Fun astronomy facts to impress your friends with!
1st – Looking to the west around 8 o’clock tonight you will see Venus. A day on Venus lasts 243 Earth days long. A day on Venus is longer than its year!
2nd – Public Telescope viewing will be held at the James S. McDonnell Planetarium tonight with the St. Louis Astronomical Society. For more information visit www.slsc.org
3rd – Looking to the southwest around 9 o’clock tonight you will see Saturn to the right of Mars. A day on Saturn would last about 10 Earth hours long!
4th – Looking to the southeast around 11 o’clock tonight you will see the star Fomalhaut. The Hubble Space Telescope photographed an extra-solar planet near this star! You can see Hubble pictures by visiting www.hubblesite.org.
5th – The Sun completes 1 rotation at its equator in about 25 Earth days while it completes 1 rotation in 36 Earth Days at its poles.
6th – Looking to the northeast around 11 o’clock tonight you will see a group of stars that look like an upside down letter “Y”. This is the fall constellation Perseus the Hero.
7th – Looking to the southwest around 9 o’clock tonight you will see the waxing crescent Moon. Our moon takes about 27 Earth days to complete 1 rotation on its axis.
8th – On this date in 1966, NBC aired the first episode of the original Star Trek series. Looking to the northeast around 11 o’clock you will see Capella, one of the stars visited by Captain Kirk!
9th – Looking to the west around 7:45 tonight you will see Venus. Looking to the south at the same time you will see the Moon above Mars and Saturn to the right of the Moon!
10th – Jupiter completes one rotation on its axis about every 10 hours which means a day on Jupiter is only 10 hours long! Jupiter is not visible right now but will return to the morning skies by mid-October.
11th – The sky tells us that fall is almost here. Looking to the east around 9 o’clock tonight you will see 4 stars that form a square that are associated with autumn. This is the Great Square of Pegasus.
12th – The Andromeda Galaxy is a spiral galaxy like the Milky Way. This galaxy is 2½ million light years away which means the light we see from this galaxy is 2½ million years old!
13th – Looking to the southwest around 8 o’clock you will see Mars. A day on Mars is about 24 hours and 39 minutes.
14th – Looking to the south around 8 o’clock tonight you will see a group of stars that look like a teapot. This group of stars is part of the constellation Sagittarius the Archer.
15th –Looking to the southeast around 9 o’clock tonight you will see the waxing gibbous Moon. A day on the Moon would last about 27 Earth days long!
16th – Tonight’s full moon is known as the Harvest Moon because it is the first full Moon that is closest to the Autumnal Equinox. Farmers used to get extra time to harvest their crops by the light of this Moon.
17th – On this date in 1789 William Herschel discovered Saturn’s moon Mimas. Looking to the southwest around 8 o’clock you will see planet Saturn! A day on Mimas would last about 22 hours long.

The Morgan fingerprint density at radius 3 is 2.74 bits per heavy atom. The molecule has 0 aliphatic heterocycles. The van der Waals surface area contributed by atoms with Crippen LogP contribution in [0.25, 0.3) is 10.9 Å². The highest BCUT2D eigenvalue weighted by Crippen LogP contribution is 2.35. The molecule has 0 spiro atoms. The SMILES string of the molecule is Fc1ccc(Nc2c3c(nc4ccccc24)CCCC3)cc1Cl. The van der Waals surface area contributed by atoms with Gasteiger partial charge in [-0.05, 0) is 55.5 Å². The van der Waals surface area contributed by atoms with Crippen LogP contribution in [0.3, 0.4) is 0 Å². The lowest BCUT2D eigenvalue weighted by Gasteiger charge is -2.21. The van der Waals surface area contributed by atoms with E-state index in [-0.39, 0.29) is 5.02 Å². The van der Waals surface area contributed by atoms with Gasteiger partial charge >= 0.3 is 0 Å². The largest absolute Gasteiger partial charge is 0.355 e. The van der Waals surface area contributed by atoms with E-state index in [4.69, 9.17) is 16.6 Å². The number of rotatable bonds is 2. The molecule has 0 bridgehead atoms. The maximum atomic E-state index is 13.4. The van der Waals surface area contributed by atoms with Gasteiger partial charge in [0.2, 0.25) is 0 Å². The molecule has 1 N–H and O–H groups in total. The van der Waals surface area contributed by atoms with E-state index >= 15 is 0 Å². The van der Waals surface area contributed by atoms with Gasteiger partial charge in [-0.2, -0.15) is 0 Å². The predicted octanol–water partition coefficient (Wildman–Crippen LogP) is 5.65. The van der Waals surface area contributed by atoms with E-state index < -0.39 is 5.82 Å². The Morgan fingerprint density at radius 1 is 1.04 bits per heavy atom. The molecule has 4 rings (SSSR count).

18th – Looking to the center of the sky around 10 o’clock tonight you will see three bright stars that form the summer triangle. You will see the summer triangle low in the west by November.
19th – Looking to the northwest around 9 o’clock tonight you will see the Big Dipper. If you draw an imaginary line through the 2 stars in the front of the bowl upwards they will lead you to the North Star.
20th – Looking to the east around midnight tonight you will see the gibbous Moon. Look above the Moon to see a star cluster known as the Pleiades or the Seven Sisters.
21st –On this date in 1866 H.G. Wells was born. He wrote the novel “The War of the Worlds”, which depicts an invasion from Mars. Looking to the southwest around 8 o’clock tonight you will see Mars.
22nd – Today is the Autumnal Equinox or the first day of fall. We will have equal amount of daylight and night time hours today but the days will continue to get shorter as the Sun sets earlier each day.
23rd – Looking to the southeast around 5 o’clock in the morning you will see 3 stars in a row that form a line diagonally. These stars form the belt of Orion the Hunter.
24th – Looking to the west around 9 o’clock tonight you will see a bright orange star called Arcturus. This star is the 4th brightest star in the sky and is part of the constellation Boötes the Herdsman.
25th – A day on Uranus is about 17 hours and 14 minutes long. Neptune has a similar length of day which lasts about 16 hours long!
26th – Looking to the east around 5 o’clock in the morning you will see the crescent Moon to the right of the star Regulus. This star completes one rotation on its axis in about 16 hours!
27th – Looking to the east around 6:30 tomorrow morning you will see the crescent Moon. Look below the Moon and you will see Mercury. A day on Mercury is about 59 Earth days long!
28th –The nearest star to the Sun is Proxima Centauri which is about 4.5 light-years away. Astronomers have recently found a planet orbiting this red dwarf star!
29th – Looking to the south around 6 o’clock in the morning you will see 6 bright stars that form the winter circle. This circle will be visible in the early evening throughout winter.
30th – Looking to the northwest around midnight tonight you will see the star Vega. This star takes about ½ a day to rotate 1 time about its axis at the equator.